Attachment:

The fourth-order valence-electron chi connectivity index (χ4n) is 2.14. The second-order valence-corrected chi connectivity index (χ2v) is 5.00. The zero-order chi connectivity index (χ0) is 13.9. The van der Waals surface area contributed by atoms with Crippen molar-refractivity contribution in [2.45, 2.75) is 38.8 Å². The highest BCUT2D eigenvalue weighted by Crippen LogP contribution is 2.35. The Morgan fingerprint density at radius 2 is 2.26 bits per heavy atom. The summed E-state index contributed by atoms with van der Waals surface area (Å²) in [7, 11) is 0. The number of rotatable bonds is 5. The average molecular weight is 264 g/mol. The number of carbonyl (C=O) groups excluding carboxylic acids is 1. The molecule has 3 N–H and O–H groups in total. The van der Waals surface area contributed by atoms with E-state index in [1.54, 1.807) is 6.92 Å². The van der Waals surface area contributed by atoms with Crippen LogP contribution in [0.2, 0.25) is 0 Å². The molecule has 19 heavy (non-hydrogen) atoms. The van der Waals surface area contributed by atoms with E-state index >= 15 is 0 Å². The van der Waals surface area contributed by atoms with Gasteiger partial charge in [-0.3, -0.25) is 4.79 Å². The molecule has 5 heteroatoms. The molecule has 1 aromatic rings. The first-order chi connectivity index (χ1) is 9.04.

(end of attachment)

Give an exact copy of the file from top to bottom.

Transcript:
The fourth-order valence-electron chi connectivity index (χ4n) is 2.14. The second-order valence-corrected chi connectivity index (χ2v) is 5.00. The zero-order chi connectivity index (χ0) is 13.9. The van der Waals surface area contributed by atoms with Crippen molar-refractivity contribution in [2.45, 2.75) is 38.8 Å². The highest BCUT2D eigenvalue weighted by Crippen LogP contribution is 2.35. The Morgan fingerprint density at radius 2 is 2.26 bits per heavy atom. The summed E-state index contributed by atoms with van der Waals surface area (Å²) in [7, 11) is 0. The number of rotatable bonds is 5. The average molecular weight is 264 g/mol. The number of carbonyl (C=O) groups excluding carboxylic acids is 1. The molecule has 3 N–H and O–H groups in total. The van der Waals surface area contributed by atoms with E-state index in [1.54, 1.807) is 6.92 Å². The van der Waals surface area contributed by atoms with Crippen LogP contribution in [0.2, 0.25) is 0 Å². The molecule has 19 heavy (non-hydrogen) atoms. The van der Waals surface area contributed by atoms with E-state index >= 15 is 0 Å². The van der Waals surface area contributed by atoms with Gasteiger partial charge in [-0.3, -0.25) is 4.79 Å². The molecule has 5 heteroatoms. The molecule has 1 aromatic rings. The first-order chi connectivity index (χ1) is 9.04.